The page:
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Single-core feature phone prototype runs Linux

Feb 14, 2007 — by LinuxDevices Staff — from the LinuxDevices Archive
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Infineon, Comneon, and FSMLabs demonstrated a working prototype of a single-core mobile phone, making real calls on an Edge network, at the 3GSM World Congress this week in Barcelona. The partners claim their MP-Elite phone to be the first at its price point to run Linux.

(Click for larger image)

The MP-Elite phone is based on a super-highly integrated mobile phone SoC (system-on-chip) from Infineon, and runs FSMLabs's RTLinux real-time Linux variant. It uses a cellular protocol stack from Infineon spin-off Comneon.

The three partners first demonstrated their single-core phone design in May of 2006, as a board-level design. Now, they have taken the design to the “handset form-factor” stage, and are showing a finished prototype that runs from batteries, places real calls, and even runs multimedia applications under Linux, the companies say.

What's a single-core architecture?

Single-core architectures are the norm in inexpensive voice phones, which typically run simple monolithic executables or else very basic real-time operating systems. In the past, phones with richer “open” OSes — including Linux, Windows Mobile, and Symbian — have required more expensive, complex dual-core architectures. Dual-core designs increase bill of materials and power requirements, the more so since each processor requires its own memory and other subsystems.

Infineon calls its MP-Elite design “the first Open OS phone platform for feature phones in its price range,” and says the design “demonstrates the capability of Linux to also address the high volume and cost sensitive mid-range and low-end segments of the mobile phone market.” Mid-range feature-phones will represent about half of all phone shipments by 2010, according to forecasts by Strategy Analytics.


Source: Strategy Analytics

What's inside the phone?

The MP-Elite is based on Infineon's S-GOLDRadio SoC, described as the world's first single-chip solution with integrated EDGE baseband and RF transceiver.” The chip was optimized for low memory requirements and “less MIPS (millions of instructions per second) consumption,” Infineon says.

The S-GOLDRadio is based on an ARM926 processor clocked at 266MHz. The core was designed to handle both modem control and application processing, with fast, tightly coupled memories and cache support, Infineon says. The S-GOLDRadio also integrates a GSM/EDGE/GPRS modem claimed to support “up to multislot class 12 and SAIC algorithm.”


Infineon S-GOLDRadio function block diagram
(Click to enlarge)

Additional touted S-GOLDRadio features include:

  • Digital camera interface for still imaging up to 2 MPixel
  • Primary and secondary display interface for color displays up to QVGA resolution
  • Video encode in QCIF resolution, 15 fps/video decode in QCIF resolution, 30 fps
  • Video streaming
  • Audio replay in various formats, such as MP3, AAC+, AAC++
  • 64-voices on-chip polyphonic ringer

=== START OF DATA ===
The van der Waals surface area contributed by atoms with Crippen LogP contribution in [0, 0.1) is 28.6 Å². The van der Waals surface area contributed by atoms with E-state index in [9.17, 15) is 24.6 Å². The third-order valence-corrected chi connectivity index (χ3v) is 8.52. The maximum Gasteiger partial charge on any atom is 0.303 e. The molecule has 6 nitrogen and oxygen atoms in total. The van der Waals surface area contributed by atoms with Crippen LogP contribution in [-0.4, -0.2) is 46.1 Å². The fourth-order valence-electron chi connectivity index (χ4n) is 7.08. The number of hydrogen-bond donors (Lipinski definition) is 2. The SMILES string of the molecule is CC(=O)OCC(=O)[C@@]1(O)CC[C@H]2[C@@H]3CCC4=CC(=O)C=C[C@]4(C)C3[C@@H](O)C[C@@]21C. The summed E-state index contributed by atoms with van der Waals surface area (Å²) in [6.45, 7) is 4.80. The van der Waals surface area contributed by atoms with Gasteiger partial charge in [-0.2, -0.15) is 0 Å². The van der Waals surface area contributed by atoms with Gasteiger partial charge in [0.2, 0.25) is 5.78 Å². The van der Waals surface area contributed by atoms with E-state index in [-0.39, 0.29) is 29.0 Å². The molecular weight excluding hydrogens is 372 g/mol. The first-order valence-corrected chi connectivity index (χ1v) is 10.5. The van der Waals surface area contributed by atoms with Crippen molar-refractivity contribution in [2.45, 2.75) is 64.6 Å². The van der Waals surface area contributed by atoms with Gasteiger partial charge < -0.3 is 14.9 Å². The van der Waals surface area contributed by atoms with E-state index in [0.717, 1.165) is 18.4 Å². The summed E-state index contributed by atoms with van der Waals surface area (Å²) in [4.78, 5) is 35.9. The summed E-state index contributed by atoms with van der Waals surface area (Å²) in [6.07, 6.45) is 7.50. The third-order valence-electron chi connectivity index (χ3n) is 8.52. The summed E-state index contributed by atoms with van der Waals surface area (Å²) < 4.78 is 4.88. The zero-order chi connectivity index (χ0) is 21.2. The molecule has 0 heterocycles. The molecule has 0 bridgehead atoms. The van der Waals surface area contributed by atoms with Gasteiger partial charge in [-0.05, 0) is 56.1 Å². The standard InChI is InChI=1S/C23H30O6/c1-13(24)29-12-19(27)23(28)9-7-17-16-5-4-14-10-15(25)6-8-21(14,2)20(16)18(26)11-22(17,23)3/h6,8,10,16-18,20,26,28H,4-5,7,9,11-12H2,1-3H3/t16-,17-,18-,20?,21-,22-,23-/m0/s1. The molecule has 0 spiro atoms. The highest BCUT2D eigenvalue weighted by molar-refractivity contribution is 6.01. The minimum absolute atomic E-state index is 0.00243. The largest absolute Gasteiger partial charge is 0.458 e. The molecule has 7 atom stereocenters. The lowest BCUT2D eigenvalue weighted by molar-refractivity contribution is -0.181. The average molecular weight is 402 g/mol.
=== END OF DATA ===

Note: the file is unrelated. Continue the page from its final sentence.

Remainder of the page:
• High Java performance with Jazelle Java co-processor
  • Secure boot, secure debug, DRM2.0
  • MMC/SD interface, SDIO enabled
  • USB 2.0 full speed, on-the-go- enabled
  • Dedicated NAND flash controller supporting burst mode and error detection
  • Standardized multimedia extension interface (MMIC-IF) supporting external hardware accelerator ICs such as complex display/camera modules or graphic accelerators
  • RF transceiver
  • Quadband transceiver for GSM850/GSM900/GSM1800/GSM1900
  • Direct conversion receiver architecture with four integrated LNAs
  • Digital Sigma-Delta modulator for GMSK, polar modulator architecture for 8 PSK
  • Integrated power control loop for accurate output power setting (TRP), supporting linear and non-linear PAs
  • Fully integrated, low noise RF VCO for quadband operation
  • Power management
  • System voltage regulators based on
  • LDO architecture
  • Highly efficient switched power supplies (2x step-down, 1x step-up converter)
  • Support of comprehensive on-chip standby/power-down circuitry
  • Charger for NiMH and Li-Ion/Polymer batteries including precharge current generator
  • Backlight and LED support
  • Audio amplifier for handsfree operation
  • Vibra motor driver
  • Power-on reset logic

“By eliminating the need for a dedicated application processor or even a multimedia companion, the MP-Elite's unique architecture [can] significantly reduce the costs associated with Linux-based mobile handsets,” said Clemens Jargon, VP of feature phones at Infineon, in a statement.

Dr. Christian Mucke, managing director of Comneon, noted that “The short development time and reduced effort required to demonstrate this innovative Linux platform underscore the advantages of Comneon's modular, highly portable Protocol Stack.”

Jason Whitmire, managing director at FSMLabs's European office, added, “RTLinux provides a common vendor-neutral approach for single core mobile phones by offering extensions and a non-GPL home for the modem communications stack, in addition to offering highest performance and security guarantees. We have waited a long time for a full-featured platform to finally support single core Linux implementations.”

Availability

The MP-Elite appears to be a ready-to-manufacture “form factor” design. However, availability and pricing were not disclosed.


 
This article was originally published on LinuxDevices and has been donated to the open source community by QuinStreet Inc. Please visit LinuxToday.com for up-to-date news and articles about Linux and open source.

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